Vol. 26, No. 1/2 (2022)

25TH ANNIVERSARY DOUBLE ISSUE: Symposium Editors Emeriti

ALAIN BEAULIEU, La Réception nord-américaine de Folie et déraison de Foucault


This article aims at understanding the North-American reception of Foucault’s Folie et déraison. After showing how American conceptions of social control facilitated the integration of Foucauldian thinking in North-American academia, I examine the ways by which the advocates of anti-psychiatry and the historians of psychiatry read Folie et déraison, which became emblematic for French Theory. I then present various Anglo-American critiques of Folie et déraison and defend the persistence of a “Foucauldian spirit” against the scientifization of psychiatry. All this allows for an assessment of the legacy of Folie et déraison in the North American debates.

DONALD IPPERCIEL, Contribution to a Hermeneutical Pedagogy


This article argues that philosophical hermeneutics, despite its ontological character, can inform higher education teaching in a meaningful way. After discussing theoretical aspects of philosophical hermeneutics, focus will turn to pre-understandings and historically effected consciousness. These concepts will lead to hermeneutics’s transformative nature, with the notion of openness serving as a common thread. The review of three further concepts of philosophical hermeneutics—hermeneutical experience, authentic dialogue, and Bildung—will provide insight into openness as a vanishing point without being a culmination. Parallels to Mezirow’s method of transformative learning will be drawn and the concept of Bildung, central to philosophical hermeneutics, will be considered through the Humboldtian lens to better extract its practical implications, which lay beyond Gadamer’s theoretical focus. Finally, the last section will cement the applicative intent of the article by presenting concrete teaching practices that flow from philosophical hermeneutics.

ANTONIO CALCAGNO, Gerda Walther and the Possibility of Telepathy as an Act of Personal Social Mind


The phenomenologist Gerda Walther posits the possibility of a new social act, which she terms telepathy. It is marked by an intimate interpersonal union in which ego and alter ego become capable of sharing in the identical lived experience, though distant from one another. Here, there is no fusion or collective identification; rather, individuals, though they live the experience and mind of the other, never lose or transcend their own individuation. Unlike the act of empathy, there is no analogical transfer. This article defends the possibility of a restricted sense telepathy. The author argues that four conditions must be fulfilled for telepathy to occur: recognition of a social drive; a partially willed act of mind that results in the assumption of a certain stance, but it also comes upon us as an experience; constitution of subjects as persons marked by a “fundamental essence”; and I-splitting.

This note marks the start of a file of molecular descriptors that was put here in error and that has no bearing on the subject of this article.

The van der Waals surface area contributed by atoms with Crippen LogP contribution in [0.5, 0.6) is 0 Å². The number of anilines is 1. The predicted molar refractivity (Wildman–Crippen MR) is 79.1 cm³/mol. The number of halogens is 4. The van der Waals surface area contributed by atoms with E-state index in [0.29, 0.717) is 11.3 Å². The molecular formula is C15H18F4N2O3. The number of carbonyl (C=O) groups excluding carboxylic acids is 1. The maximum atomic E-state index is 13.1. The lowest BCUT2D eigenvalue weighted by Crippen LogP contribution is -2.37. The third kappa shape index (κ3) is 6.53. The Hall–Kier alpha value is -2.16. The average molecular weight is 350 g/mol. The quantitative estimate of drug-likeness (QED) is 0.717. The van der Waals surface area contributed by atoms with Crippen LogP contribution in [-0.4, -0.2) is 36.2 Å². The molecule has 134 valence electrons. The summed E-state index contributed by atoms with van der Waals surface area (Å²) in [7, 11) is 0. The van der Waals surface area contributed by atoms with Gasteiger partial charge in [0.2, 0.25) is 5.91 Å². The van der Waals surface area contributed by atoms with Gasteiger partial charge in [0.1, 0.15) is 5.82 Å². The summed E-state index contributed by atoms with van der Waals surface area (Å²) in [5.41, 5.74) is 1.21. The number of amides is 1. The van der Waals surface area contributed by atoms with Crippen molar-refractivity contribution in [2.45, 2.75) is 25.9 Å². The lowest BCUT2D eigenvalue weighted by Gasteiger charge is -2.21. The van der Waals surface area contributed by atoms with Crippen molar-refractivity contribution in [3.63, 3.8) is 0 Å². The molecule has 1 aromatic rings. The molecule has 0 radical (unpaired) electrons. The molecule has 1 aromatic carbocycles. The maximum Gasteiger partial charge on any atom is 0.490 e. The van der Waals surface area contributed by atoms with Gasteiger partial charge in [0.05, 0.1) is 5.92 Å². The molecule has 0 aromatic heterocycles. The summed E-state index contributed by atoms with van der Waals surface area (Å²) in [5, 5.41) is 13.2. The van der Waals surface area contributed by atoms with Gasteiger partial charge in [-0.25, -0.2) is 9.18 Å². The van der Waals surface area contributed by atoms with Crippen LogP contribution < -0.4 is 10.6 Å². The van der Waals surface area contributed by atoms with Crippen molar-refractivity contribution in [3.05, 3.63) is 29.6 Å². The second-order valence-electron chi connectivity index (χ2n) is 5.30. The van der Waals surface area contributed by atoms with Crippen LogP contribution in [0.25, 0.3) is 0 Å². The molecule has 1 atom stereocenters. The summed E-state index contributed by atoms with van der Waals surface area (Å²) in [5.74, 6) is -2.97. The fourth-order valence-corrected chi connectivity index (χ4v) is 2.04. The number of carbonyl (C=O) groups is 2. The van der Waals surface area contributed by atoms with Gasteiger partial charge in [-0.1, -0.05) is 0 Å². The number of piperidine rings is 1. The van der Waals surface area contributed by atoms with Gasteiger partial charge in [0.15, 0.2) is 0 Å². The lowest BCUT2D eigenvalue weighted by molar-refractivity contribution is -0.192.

LÉNA SILBERZAHN, Sommes-nous « insensibles » au ravage en cours? De « l’écologie sensible » à la lutte contre les dispositifs de désensibilisation


A growing body of work approaches the current environmental devastation from the perspective of a “crisis of sensitivity”: our inability to care for the living around us is said to be a failure of perception and feeling. The article explores several versions of the narrative of modern insensitivity through a study of Günther Anders and Jane Bennett, highlighting the limitations of such approaches. I suggest the notion of a desensitization apparatus to specify and politicize the diagnosis of a “crisis of sensitivity.”

BENJAMIN BREWER, Paraontology: Oskar Becker’s Philosophy of Race and the Ironies of Ahistorical Phenomenology


This paper reconstructs Oskar Becker’s phenomenology of race, a project he called “paraontology.” For Becker, a fervent National Socialist, paraontology provided a phenomenological account of “nature”—a realm of ahistorical essences encompassing both the “super-historical” truths of mathematics and metaphysics and the “sub-historical” forces of “blood and soil.” The impetus for this reconstruction is the re-emergence of this term in contemporary Black studies, where it is used to problematize ontology’s usefulness for thinking black life. This paper asks what the possibility of such an iteration shows about Becker’s project and its investment in non-historical repetition, arguing it reveals a profound disavowal of the historical at the heart of Becker’s project rather than a phenomenological disclosure of the natural.


Guest Editors: Bado Ndoye, Delia Popa, and Jim Vernon

DALITSO RUWE, The Colonial System Unveiled: Towards New Perspectives of Studying Slavery in Africana Philosophy